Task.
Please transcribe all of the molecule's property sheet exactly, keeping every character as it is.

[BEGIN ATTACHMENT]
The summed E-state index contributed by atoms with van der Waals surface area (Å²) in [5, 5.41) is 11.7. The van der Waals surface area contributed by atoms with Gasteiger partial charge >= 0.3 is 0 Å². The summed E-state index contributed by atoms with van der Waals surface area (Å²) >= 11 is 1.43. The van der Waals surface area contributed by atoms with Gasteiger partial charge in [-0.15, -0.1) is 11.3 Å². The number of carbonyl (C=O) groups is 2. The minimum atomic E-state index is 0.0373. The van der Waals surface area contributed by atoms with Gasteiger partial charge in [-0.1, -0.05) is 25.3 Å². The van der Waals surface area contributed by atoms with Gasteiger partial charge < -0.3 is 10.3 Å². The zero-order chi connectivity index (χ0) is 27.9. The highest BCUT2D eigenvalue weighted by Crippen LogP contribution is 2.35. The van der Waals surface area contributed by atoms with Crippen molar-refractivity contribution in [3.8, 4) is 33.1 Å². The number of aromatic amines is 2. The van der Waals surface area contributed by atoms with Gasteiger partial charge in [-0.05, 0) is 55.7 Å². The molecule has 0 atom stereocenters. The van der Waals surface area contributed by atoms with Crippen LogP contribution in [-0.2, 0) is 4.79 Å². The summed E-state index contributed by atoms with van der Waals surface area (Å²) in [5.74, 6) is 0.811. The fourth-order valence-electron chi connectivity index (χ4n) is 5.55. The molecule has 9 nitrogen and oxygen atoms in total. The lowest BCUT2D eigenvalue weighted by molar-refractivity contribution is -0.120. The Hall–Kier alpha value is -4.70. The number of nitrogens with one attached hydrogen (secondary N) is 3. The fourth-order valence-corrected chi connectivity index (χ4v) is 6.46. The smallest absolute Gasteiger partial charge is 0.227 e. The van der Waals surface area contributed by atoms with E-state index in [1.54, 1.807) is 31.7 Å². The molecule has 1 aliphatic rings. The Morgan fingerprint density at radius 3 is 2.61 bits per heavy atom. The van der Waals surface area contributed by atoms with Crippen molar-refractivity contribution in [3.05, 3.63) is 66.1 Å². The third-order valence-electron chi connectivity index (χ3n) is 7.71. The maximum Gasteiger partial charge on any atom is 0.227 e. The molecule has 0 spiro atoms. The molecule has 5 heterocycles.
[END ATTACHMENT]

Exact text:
The summed E-state index contributed by atoms with van der Waals surface area (Å²) in [5, 5.41) is 11.7. The van der Waals surface area contributed by atoms with Gasteiger partial charge >= 0.3 is 0 Å². The summed E-state index contributed by atoms with van der Waals surface area (Å²) >= 11 is 1.43. The van der Waals surface area contributed by atoms with Gasteiger partial charge in [-0.15, -0.1) is 11.3 Å². The number of carbonyl (C=O) groups is 2. The minimum atomic E-state index is 0.0373. The van der Waals surface area contributed by atoms with Gasteiger partial charge in [-0.1, -0.05) is 25.3 Å². The van der Waals surface area contributed by atoms with Gasteiger partial charge < -0.3 is 10.3 Å². The zero-order chi connectivity index (χ0) is 27.9. The highest BCUT2D eigenvalue weighted by Crippen LogP contribution is 2.35. The van der Waals surface area contributed by atoms with Crippen molar-refractivity contribution in [3.8, 4) is 33.1 Å². The number of aromatic amines is 2. The van der Waals surface area contributed by atoms with Gasteiger partial charge in [-0.05, 0) is 55.7 Å². The molecule has 0 atom stereocenters. The van der Waals surface area contributed by atoms with Crippen LogP contribution in [-0.2, 0) is 4.79 Å². The summed E-state index contributed by atoms with van der Waals surface area (Å²) in [5.74, 6) is 0.811. The fourth-order valence-electron chi connectivity index (χ4n) is 5.55. The molecule has 9 nitrogen and oxygen atoms in total. The lowest BCUT2D eigenvalue weighted by molar-refractivity contribution is -0.120. The Hall–Kier alpha value is -4.70. The number of nitrogens with one attached hydrogen (secondary N) is 3. The fourth-order valence-corrected chi connectivity index (χ4v) is 6.46. The smallest absolute Gasteiger partial charge is 0.227 e. The van der Waals surface area contributed by atoms with E-state index in [1.54, 1.807) is 31.7 Å². The molecule has 1 aliphatic rings. The Morgan fingerprint density at radius 3 is 2.61 bits per heavy atom. The van der Waals surface area contributed by atoms with Crippen molar-refractivity contribution in [3.05, 3.63) is 66.1 Å². The third-order valence-electron chi connectivity index (χ3n) is 7.71. The maximum Gasteiger partial charge on any atom is 0.227 e. The molecule has 0 spiro atoms. The molecule has 5 heterocycles.